Photo Overload: Can SmugMug & Flickr Help Your Pictures Stand Out? | Hey Tech! | Angela Hey | Mountain View Online |

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By Angela Hey

About this blog: I write about technology companies, trends and events in and around Mountain View. Where else can you find startups nurtured by Y-Combinator and  (More)

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Photo Overload: Can SmugMug & Flickr Help Your Pictures Stand Out?

Uploaded: May 26, 2018
In 2002, Don MacAskill and his father Chris started SmugMug. I was somewhat skeptical when they first entered the already crowded world of photo-sharing sites. Knowing Chris from working with him at General Magic I was sure good design would prevail. Design is one of SmugMug’s advantages. FYI, General Magic was described in a 2011 Forbes article entitled “General Magic: The Most Important Dead Company in Silicon Valley?” and a movie about it will be heading to the West Coast before long.

SmugMug recently acquired Flickr from Verizon’s Oath which was acquired from Yahoo!. SmugMug charges anyone posting pictures a subscription, unlike Flickr which has a free option. This has enabled SmugMug to grow as a family business without venture capital. It's unfortunate that our culture tends to shy away from nepotism, as a dedicated, successful parent, nurturing a child’s business can create meaningful jobs.

I first wrote about SmugMug, 10 years ago, less than a year after the iPhone was released. Comparing the original iPhone with today’s iPhone 8 Plus, the image sizes are over 6 times larger, going from 1600 x 1200 pixels to 4032 x 3024 pixels, and maximum storage has gone from 16 GB to 256 GB. Smartphone cameras and apps enhance photographs, create stunning portraits, blend elements, make videos and augment reality.

It’s too early to say how Flickr and SmugMug will work together long term. Flickr will still offer a free option - that could strain profitability going forward. Currently Flickr only offers one paid option, Flickr Pro, whereas SmugMug offers more paid choices so that pros can set up branded stores and workflows. Flickr users want their platform upgraded. Don MacAskill, SmugMug’s CEO & Chief Geek, in a Reddit discussion, indicates he wants to give photographers world-class community experiences, so they can go on photowalks, share ideas and critique each other’s work, prioritizing passion over volume. He’s interested in fighting spam and improving uploading for Flickr, as well as his #1 priority - getting rid of the Yahoo! logins.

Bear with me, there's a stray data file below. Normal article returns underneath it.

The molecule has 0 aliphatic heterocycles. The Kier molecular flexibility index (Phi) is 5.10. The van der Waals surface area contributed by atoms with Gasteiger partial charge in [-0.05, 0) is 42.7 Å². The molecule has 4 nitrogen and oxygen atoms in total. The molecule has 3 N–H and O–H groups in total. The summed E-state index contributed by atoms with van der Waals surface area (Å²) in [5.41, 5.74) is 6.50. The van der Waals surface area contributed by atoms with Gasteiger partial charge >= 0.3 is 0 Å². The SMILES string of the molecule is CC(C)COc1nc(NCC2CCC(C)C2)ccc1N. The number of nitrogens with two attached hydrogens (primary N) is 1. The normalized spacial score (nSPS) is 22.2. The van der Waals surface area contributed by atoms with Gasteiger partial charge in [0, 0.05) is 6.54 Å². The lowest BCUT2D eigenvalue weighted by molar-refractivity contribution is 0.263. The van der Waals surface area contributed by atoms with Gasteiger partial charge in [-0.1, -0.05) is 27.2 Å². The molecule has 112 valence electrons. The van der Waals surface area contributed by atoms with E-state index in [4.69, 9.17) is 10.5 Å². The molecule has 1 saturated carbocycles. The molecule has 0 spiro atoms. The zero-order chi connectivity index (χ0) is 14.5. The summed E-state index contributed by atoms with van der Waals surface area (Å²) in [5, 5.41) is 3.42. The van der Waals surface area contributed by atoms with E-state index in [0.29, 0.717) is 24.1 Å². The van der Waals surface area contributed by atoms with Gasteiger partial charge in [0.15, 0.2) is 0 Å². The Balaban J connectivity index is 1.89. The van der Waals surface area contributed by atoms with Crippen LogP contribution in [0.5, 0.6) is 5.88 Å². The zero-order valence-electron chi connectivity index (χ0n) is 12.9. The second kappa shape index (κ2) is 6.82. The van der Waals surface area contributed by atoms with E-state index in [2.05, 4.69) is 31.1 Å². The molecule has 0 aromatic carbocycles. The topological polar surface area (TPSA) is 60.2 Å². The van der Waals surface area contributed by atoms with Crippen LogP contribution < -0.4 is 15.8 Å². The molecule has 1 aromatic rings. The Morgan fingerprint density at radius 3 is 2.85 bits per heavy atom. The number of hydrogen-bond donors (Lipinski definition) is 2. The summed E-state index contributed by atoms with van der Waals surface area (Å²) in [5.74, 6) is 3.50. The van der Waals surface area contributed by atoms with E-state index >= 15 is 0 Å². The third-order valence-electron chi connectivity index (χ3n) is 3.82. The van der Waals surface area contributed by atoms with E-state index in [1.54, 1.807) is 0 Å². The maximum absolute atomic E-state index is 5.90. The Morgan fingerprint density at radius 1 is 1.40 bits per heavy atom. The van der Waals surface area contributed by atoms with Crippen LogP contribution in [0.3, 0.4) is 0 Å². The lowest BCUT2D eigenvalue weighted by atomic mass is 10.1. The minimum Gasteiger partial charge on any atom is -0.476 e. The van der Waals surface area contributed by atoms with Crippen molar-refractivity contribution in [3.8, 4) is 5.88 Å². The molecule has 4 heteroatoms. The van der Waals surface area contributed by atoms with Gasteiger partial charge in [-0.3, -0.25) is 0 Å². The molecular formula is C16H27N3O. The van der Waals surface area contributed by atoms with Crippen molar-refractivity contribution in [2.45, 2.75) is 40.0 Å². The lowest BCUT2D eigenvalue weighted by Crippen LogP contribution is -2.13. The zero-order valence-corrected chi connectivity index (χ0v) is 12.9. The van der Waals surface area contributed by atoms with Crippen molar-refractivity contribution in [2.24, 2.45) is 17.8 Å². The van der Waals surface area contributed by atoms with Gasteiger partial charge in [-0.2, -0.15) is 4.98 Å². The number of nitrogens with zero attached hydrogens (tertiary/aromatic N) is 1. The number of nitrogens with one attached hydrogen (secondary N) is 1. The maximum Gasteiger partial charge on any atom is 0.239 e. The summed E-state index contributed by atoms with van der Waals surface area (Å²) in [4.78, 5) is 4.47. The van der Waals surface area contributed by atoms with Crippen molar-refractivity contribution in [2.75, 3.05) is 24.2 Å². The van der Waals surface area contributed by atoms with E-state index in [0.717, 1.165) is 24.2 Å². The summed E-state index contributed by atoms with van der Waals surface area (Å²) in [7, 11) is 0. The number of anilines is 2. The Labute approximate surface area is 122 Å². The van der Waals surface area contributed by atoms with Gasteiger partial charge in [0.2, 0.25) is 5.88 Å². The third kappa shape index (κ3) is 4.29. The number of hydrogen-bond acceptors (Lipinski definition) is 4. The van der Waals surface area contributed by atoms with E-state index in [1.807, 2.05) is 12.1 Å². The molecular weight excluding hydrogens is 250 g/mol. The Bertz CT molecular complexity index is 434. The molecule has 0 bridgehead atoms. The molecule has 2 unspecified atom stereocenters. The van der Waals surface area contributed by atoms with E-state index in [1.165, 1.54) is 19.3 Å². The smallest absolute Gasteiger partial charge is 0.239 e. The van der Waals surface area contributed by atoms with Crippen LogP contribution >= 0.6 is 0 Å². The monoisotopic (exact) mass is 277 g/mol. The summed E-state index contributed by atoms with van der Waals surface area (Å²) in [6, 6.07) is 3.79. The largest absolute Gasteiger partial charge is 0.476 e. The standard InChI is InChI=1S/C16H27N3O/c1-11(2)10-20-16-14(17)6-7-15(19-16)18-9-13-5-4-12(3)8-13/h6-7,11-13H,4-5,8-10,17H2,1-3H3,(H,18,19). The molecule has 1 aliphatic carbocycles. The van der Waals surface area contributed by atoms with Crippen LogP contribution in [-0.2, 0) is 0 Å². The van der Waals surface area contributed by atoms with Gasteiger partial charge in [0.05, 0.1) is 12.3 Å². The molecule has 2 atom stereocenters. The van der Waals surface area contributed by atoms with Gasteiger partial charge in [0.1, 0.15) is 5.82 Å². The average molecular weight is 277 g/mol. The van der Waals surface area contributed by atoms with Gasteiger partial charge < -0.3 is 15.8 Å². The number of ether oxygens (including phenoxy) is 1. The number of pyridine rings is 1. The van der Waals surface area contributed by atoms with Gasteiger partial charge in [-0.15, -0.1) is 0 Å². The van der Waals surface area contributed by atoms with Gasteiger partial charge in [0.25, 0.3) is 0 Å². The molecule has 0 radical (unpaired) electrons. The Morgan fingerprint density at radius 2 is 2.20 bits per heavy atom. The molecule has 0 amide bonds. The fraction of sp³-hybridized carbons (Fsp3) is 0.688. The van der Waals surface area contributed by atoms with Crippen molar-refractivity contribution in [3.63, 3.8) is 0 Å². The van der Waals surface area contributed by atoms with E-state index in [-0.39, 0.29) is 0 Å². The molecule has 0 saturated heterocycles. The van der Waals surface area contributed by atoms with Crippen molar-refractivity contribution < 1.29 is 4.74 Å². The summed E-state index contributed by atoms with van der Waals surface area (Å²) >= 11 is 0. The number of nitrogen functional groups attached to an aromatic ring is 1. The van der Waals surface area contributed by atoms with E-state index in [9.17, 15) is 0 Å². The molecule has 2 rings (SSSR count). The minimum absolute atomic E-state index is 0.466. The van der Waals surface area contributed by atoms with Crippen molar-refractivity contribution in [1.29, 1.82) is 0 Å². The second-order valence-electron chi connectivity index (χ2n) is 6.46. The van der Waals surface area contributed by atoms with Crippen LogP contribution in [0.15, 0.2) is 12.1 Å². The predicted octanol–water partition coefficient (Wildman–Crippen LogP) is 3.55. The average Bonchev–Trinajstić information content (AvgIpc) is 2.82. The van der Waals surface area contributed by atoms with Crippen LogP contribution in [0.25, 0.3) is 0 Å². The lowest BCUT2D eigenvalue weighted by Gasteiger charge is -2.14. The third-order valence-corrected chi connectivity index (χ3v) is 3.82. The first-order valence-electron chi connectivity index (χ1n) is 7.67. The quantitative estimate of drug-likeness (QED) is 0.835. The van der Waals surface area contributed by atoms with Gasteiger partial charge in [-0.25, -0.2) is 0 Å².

How does one stand out from the crowd and get viewers to like, or even buy your pictures? However good SmugMug and Flickr are at sharing, retrieving and displaying photos, and however good Apple, Samsung, LG, ZTE, Xiaomi and others are at making smartphones, the photographer still needs care in selecting and composing photos.

Community feedback is one way to create better photos. Sometimes one needs more than a Facebook “Like” or “HaHa”. SmugMug has always been about the photographic community - not just online. Years ago, at a SmugMug event, I met Marc Silber, an award-winning photographer who now lives in Carmel. Marc shares his craft on His book “Advancing Your Photography: Secrets to Amazing Photos from the Masters” takes you through the main steps in photography: Visualization - Equipment - Capture - Processing - Sharing.
(Book cover: Source: Marc Silber)
His latest book, “The Secrets to Creating Amazing Photos: 83 Composition Tools from the Masters”, focuses on composing pictures. Many of the 83 ideas come from art. Common techniques like using a path to draw the eye into a picture or a using foreground branch to frame a landscape will be familiar. For example, Flemish art shows windows through which light can shine to illuminate a subject. Rembrandt was fond of triangles. The book teaches you how to convey the mood of a photo. Color photos and hints illustrate how to use each technique.

Marc has led photography workshops with Ansel Adams’ son and discussed composition with photographer Edward Weston’s grandson Kim. Such is the power of building community between photographers.

I wish SmugMug well as it fosters photographic communities and gives Flickr employees a creative home.
What is it worth to you?


Posted by Warsaw Realtor, a resident of Bailey Park,
on Jul 29, 2018 at 5:39 pm

Warsaw Realtor is a registered user.

We used one of flickr's paid plans for the longest time to store and catalog our real estate images. It worked really well for a while but ownership kept changing hands which meant plans and rate would change as well. We eventually found that dropbox or google drive worked just as well for our needs.

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